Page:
HEGEL Pablo Ezequiel
congresos y reuniones científicas
BIODIESEL PRODUCTION USING SUPERCRITICAL ALCOHOLS WITH DIFFERENT VEGETABLE OILS IN BATCH AND CONTINUOUS REACTORS
PEDRO VALLE; ALEXIS VELEZ; PABLO HEGEL; GUILLERMO MABE; ESTEBAN BRIGNOLE
Simposio; 9th International Symposium on SuperCritical Fluids: New trends in Supercritical Fluids: Energy, Materials, Processing; 2009
Universite de Bordeaux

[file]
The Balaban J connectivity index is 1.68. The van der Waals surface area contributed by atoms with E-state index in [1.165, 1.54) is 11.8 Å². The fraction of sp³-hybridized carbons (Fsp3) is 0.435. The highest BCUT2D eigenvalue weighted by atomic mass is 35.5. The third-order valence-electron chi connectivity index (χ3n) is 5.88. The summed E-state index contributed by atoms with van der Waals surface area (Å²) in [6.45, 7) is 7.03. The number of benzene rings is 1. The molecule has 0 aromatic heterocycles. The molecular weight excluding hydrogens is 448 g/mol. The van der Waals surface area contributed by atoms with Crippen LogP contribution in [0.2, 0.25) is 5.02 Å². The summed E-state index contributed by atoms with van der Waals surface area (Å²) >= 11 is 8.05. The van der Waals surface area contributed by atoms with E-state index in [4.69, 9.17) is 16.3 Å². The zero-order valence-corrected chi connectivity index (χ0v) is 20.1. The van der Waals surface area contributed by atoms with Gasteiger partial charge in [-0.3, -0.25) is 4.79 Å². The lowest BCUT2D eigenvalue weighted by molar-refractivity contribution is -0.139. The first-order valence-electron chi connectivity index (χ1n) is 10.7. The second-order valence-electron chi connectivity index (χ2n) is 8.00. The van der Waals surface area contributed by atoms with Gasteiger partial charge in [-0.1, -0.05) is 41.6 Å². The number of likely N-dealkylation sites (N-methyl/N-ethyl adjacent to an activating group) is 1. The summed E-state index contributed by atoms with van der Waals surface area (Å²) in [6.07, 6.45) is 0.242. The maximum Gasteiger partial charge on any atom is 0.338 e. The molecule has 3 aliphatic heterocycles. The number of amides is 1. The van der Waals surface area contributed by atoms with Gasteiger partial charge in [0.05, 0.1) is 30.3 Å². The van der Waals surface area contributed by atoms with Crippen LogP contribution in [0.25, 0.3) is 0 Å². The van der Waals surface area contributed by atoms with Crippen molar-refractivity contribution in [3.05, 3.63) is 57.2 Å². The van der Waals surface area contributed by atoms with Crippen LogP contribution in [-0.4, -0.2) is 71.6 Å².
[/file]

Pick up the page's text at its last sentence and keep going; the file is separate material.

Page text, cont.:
Recent experimental studies on non-catalytic transesterification have shown that high reaction rates, which justify the commercial application of this process, can be obtained if the operating conditions are above the critical pressure and temperature of the alcohol. Even though it is generally agreed that temperatures above 550 K and high alcohol/oil ratios are required to obtain high conversions and high reaction rates, there is disagreement among the different authors regarding the operating pressure, the assumed phase conditions, the use of cosolvents and the justification of the sudden increase of the rate of reaction with temperature. In this work, the reactor phase transitions were directly observed in a double windowed cylindrical reactor and the conversion to ethyl esters was measured. Density studies of alcohol and vegetable oil mixtures (initial molar ratio of 40:1) were also carried out to determine the increase of pressure with temperature and to estimate the residence time on continuous reaction mode. Then experimental studies on a continuous reactor are being carried out to obtain a better control of operating conditions and reactants residence time. Previously, the optimization of the process conditions was carried out based on a statistical design of experiments where the key process variables were studied. In these studies different oils, crude and refined are studied. Also the effect of using methanol or ethanol on the rate of reaction and efficiency of conversion are considered. The present results confirm preliminary studies that indicate that high conversions can be obtained at pressures of 10-15 Mpa at temperatures between 570 and 600 K using a molar ratio of 39. From direct observations and the modeling of the phase behavior, a better understanding of the supercritical ethanol transesterification process is obtained as well as the confirmation of the phase equilibrium predictions based on the GCA-EOS model.